It’s good to be king.
No, I’m not talking about NBA superstar LeBron James, whose seven straight NBA Finals appearances have reaffirmed the moniker “King James” bestowed upon him as an 18-year-old kid.
I’m talking about the biggest, baddest, most dominant force in all of college football, the one that had to sacrifice one of its own in Monday’s thrilling finale to the college football season: the SEC.
Including Alabama’s 26-23 championship win against Georgia — the second time the Tide have won an all-SEC title game — the SEC’s body of work the last 10 years is, frankly, absurd. In January 2007, a young Urban Meyer led the Gators to a 41-14 demolition of prohibitive favorite Ohio State — Meyer’s current team — and won what was the first of seven straight national titles by SEC teams.
It wasn’t until the 2013 season, when FSU beat Auburn with Jameis Winston’s last-minute touchdown pass to Kelvin Benjamin, that things changed. The next season marked the inaugural College Football Playoff, and Alabama was knocked out by Ohio State in the semifinals.
People began to wonder, 'Could the SEC’s reign be coming to an end?' After seven years of sustained excellence, could two seasons in a row without a title be a sign that the landscape was changing?
The answer is a little bit of a paradox. The conference with the most talented recruits and the most NFL Draft picks would, in theory, also win the most championships, but at times it creates the opposite effect.
According to 247Sports, the SEC has claimed over half of the nation’s top-10 recruiting classes over the last five years. The SEC has 27 of the top-50 recruiting classes since 2013, meaning the rest of the country has had just 23. And those recruits are living up to their five-star billings, too, because the SEC has produced more NFL draft picks than any other conference 11 years in a row.
The unintended effect in all this is that the league can be top-heavy. Who, outside of Alabama, has consistently been a contender from the SEC? No one. Obviously, Georgia was this year, but we’ve seen how quickly things change. Auburn has been solid at times. LSU was good for a while there. Florida got the party started, technically, but hasn’t been a threat as of late.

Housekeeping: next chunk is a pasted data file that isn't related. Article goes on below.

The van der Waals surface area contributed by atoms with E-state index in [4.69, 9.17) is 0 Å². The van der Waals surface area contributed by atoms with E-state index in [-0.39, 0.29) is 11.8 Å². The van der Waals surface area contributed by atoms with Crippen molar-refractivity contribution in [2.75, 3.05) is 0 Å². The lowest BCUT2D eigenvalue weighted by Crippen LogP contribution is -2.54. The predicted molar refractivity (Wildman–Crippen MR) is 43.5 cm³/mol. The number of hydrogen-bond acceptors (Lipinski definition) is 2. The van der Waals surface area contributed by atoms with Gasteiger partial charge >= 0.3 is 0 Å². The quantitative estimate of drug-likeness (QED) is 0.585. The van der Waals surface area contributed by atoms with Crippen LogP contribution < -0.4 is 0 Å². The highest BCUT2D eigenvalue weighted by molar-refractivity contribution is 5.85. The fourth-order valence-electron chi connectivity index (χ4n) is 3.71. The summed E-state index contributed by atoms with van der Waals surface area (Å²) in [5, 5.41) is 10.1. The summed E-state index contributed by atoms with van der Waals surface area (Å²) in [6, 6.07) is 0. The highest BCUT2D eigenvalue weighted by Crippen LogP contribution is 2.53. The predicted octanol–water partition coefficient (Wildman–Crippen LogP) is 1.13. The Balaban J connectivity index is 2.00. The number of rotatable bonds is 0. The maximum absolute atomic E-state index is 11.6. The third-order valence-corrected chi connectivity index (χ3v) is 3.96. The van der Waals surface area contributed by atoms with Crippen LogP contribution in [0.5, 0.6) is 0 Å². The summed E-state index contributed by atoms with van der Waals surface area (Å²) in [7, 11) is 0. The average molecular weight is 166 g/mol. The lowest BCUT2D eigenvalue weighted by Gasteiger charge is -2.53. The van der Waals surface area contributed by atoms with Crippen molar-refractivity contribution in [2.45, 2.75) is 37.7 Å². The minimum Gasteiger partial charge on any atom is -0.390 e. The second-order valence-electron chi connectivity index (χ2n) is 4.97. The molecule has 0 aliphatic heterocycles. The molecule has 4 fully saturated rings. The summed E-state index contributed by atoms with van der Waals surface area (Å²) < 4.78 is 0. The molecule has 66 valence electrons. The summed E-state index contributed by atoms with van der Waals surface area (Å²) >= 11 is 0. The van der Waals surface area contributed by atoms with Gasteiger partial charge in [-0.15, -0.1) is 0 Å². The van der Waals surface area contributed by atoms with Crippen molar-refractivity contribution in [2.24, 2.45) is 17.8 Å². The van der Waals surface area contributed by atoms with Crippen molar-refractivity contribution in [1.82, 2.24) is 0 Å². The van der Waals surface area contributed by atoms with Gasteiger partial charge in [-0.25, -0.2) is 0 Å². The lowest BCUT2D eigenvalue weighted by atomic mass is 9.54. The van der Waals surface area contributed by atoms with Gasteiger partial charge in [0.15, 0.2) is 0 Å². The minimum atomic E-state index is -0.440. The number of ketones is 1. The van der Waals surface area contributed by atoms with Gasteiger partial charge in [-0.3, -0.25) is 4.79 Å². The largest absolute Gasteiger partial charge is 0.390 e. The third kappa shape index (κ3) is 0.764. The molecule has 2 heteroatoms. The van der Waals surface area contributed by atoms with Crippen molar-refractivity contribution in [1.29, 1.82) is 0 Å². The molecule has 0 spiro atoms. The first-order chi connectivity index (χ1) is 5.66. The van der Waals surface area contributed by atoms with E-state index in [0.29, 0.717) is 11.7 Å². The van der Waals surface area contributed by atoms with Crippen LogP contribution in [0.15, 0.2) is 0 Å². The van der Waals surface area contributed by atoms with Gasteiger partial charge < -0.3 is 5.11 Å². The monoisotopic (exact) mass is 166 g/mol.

See, the talent is there throughout the league. The SEC just beats up on itself. Its teams brutalize each other during conference play, and it hurts in the long run because it’s so hard to finish the season unscathed. Then there’s Alabama, which, with the help of the greatest college football coach of all time in Nick Saban, continues to weather that storm, watching the other 13 teams scramble to find their place within the balance of power.
Saban just won his fifth title in Tuscaloosa with the Crimson Tide, and second in the last three years. Or in other words, after not producing a champion in back-to-back years (2013 and 2014), the SEC is back where it’s used to being.
Which begs the following question: is it wrong to give the SEC credit for the Tide’s success?
The answer is yes. That hasn’t always been the case, but Alabama has been asked to carry the SEC more and more recently.
Perhaps Georgia lasts, and Dan Mullen brings Florida back to prominence, and Jimbo Fisher turns Texas A&M into a powerhouse and the SEC looks something like, say, the 2012 season in which six of its 14 teams finished with 10 or more wins.
Until then, the SEC needs Alabama more than Alabama needs the SEC.
Follow Andrew Huang on Twitter @AndrewJHuang and contact him at email@example.com.
After winning its fifth national championship over the past nine seasons, the Alabama Crimson Tide and coach Nick Saban are the only things helping the SEC remain the powerhouse of college football.